Scottish Reformation Society Historical Journal 2013

January 24, 2013

Scottish Reformation Society Historical Journal, vol.3, 2013

Continuing the trend of only posting about new journals it is good to see that the 2013 Scottish Reformation Society Historical Journal is now available.

The table of contents is below.  My copy is now in the post!

‘John Knox and the Destruction of the Perth Friaries in May 1559′
Douglas Somerset

‘The Covenanters, Unity in Religion, and Uniformity of Church Government in the 1640s: Presbytery by Coercion or Co-operation?
Jeffrey Stephen

‘The Scots Church in Rotterdam – a Church for Seventeenth Century Migrants and Exiles. Part I’
Robert J. Dickie

‘Alexander Shields, the Revolution Settlement and the Unity of the Visible Church. Part II’
Matthew Vogan

‘The Attitude of James Begg and The Watchword Magazine to the 1872 Education Act’
Andrew R. Middleton

‘The Witness of the Kames Free Presbyterian Church, Argyllshire’
Norman Campbell

‘Movements in the Main-Line Presbyterian Churches in Scotland in the Twentieth Century’
John W. Keddie

‘The Sabbath Protest at Strome Ferry in 1883′
Norman Campbell

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Confessional Presbyterian Journal 2012

December 31, 2012

The Confessional Presbyterian Journal volume 8 (2012)

The 2012 Confessional Presbyterian Journal has now been published. This is an excellent journal full of good quality Reformed material.  The emphasis this year is on the legacy of Princeton Seminary – 2012 being the 200th anniversary of the founding of the seminary.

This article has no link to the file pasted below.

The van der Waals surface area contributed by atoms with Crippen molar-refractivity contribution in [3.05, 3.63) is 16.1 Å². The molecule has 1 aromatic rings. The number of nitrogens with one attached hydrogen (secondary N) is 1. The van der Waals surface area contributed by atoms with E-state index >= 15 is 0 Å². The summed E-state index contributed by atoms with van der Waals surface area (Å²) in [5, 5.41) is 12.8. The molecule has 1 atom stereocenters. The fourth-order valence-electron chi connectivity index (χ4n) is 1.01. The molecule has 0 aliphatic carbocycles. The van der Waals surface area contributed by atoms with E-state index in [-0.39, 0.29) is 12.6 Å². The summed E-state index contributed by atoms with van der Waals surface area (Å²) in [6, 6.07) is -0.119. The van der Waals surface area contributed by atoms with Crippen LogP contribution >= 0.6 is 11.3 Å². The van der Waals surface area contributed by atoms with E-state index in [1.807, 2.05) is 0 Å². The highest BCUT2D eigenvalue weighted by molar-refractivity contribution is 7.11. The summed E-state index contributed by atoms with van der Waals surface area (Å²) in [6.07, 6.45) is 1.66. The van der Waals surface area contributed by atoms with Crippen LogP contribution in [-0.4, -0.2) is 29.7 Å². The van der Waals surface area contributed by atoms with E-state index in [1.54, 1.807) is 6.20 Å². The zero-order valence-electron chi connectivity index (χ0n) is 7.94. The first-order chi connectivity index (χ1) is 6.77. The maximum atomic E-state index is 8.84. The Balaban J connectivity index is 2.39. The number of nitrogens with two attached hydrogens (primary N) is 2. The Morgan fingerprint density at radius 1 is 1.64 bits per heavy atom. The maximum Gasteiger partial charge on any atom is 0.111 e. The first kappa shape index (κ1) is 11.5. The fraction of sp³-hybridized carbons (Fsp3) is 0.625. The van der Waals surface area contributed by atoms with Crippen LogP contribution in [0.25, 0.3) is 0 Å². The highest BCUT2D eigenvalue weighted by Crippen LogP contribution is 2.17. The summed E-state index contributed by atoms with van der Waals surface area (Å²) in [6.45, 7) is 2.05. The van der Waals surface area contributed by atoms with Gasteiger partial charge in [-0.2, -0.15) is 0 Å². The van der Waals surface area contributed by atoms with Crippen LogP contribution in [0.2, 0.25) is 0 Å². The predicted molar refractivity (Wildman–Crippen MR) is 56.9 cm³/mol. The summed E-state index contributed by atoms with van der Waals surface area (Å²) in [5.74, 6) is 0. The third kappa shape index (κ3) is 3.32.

The usual features of the CPJ are all here again.  However, there is also the very welcome addition of a new section – “Views in Review”. This section hosts exchanges on contemporary debates in the Reformed community, this time focusing on the “distinctive” views being taught by Westminster Seminar California. Of particular note here, I think , Is Dr Venema’s reply to Dr Fesko. Very worth while reading.

2012 – The Year in Retrospect

December 27, 2012

The plans for 2012 were outlined in this post. It is always sobering to look back and see how little of what is planned actually gets done! So here are the aims for 2012 with updates:

1) Finish the PhD … before the summer… without using up another family holiday :-)

Update: Not quite … but dissertation was submitted early October with viva scheduled for February 5th.

2) Deliver a lecture on “James Durham and the Free Offer of the Gospel” for the Scottish Reformation Society in Stornoway in February.

Update: Done. Audio from a very similar paper given in Inverness four years ago is available here. (Audio quality is not great.)

3) Present a paper on the Protestor/Resolutioner controversy at the Ecclesiastical History Society postgraduate colloquium in February.

Update: Done.

4) Work on said paper for publication in a journal: “Protests, Resolutions and the Piggy in the Middle: James Durham (1622-1685) and Schism in the Kirk”.